This review may contain spoilers. I can handle the truth.
SilentDawn’s review published on Letterboxd:
This review may contain spoilers.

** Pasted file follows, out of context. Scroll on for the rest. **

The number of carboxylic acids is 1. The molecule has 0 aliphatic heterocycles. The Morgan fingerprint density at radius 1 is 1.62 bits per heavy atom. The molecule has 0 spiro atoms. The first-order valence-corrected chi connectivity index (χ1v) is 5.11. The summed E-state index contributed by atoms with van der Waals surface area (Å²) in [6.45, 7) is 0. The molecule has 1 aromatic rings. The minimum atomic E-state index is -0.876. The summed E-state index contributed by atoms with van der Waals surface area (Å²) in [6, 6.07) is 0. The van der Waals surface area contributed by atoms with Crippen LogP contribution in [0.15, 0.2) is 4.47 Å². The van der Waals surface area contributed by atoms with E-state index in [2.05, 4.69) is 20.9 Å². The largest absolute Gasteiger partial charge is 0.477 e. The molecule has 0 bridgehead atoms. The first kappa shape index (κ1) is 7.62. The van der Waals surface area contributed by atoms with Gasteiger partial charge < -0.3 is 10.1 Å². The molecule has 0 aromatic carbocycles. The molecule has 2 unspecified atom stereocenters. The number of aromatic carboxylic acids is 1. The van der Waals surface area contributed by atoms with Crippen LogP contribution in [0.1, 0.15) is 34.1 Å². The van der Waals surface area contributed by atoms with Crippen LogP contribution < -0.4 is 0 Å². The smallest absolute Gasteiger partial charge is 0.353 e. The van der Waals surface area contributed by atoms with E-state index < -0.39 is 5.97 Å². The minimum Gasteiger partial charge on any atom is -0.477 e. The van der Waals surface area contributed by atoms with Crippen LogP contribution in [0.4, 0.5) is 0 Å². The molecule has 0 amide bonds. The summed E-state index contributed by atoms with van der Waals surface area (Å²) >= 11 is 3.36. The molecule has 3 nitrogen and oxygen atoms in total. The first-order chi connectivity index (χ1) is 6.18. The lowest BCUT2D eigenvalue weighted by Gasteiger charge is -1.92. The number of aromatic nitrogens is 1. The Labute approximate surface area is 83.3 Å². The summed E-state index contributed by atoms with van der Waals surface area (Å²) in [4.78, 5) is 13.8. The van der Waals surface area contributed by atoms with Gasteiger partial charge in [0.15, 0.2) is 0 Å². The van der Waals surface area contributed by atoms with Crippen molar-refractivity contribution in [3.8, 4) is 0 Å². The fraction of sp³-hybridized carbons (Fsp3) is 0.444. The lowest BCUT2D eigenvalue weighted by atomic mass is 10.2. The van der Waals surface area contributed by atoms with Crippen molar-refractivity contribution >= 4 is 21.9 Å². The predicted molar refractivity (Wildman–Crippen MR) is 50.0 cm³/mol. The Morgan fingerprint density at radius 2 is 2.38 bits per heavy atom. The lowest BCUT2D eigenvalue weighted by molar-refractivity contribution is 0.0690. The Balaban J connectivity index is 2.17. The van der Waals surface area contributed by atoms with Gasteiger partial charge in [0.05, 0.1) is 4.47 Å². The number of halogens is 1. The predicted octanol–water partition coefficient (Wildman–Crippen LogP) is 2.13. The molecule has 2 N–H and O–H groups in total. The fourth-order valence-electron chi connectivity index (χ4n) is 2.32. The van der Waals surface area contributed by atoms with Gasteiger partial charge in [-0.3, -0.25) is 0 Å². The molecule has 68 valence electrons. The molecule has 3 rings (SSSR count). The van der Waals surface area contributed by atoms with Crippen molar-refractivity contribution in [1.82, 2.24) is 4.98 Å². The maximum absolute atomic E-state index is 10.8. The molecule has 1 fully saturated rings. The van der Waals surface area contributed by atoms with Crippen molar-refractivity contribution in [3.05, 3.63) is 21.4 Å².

A cinema of gestures, large and small, elongated and fleeting, carried through the whispering winds of an epic. Just observe the way Neil moves over near Eady after introducing himself, or how Charlene signals Chris about the sting by swiping her hand against the sharp metallic railing. Watch as Hanna picks up his dying stepdaughter with the utmost fragility, innocence lost and drowned by blood. See Neil's gentle plea towards Eady as she runs away from LA's shimmering atmosphere, the modern smog and neon colliding amongst the cosmos, his plan lost without her presence, her eyes, her beauty. Stare - mouth agape - as a police squad and a gang of bank robbers wage war on the asphalt, wounded soldiers carried like brothers; honor, duty, respect on both sides. Witness a sprawling tale visualized through passing trains, deafening gunshots, romantic and broken embraces, clasped hands. Notice Mann's attention to design; cool frames providing spaces for all shapes and peoples, its haze engulfing crowds and machinery stoic within the untamed landscape. Behold its hushed conclusion; gods lost among the world in which they were raised, patterned cubes "grown" along weeds and fields, engines roaring to life. The dawn of a new era but the death of Man, shadows rising like ghouls in the night, toxic beams of light illuminating friendship and apocalypse.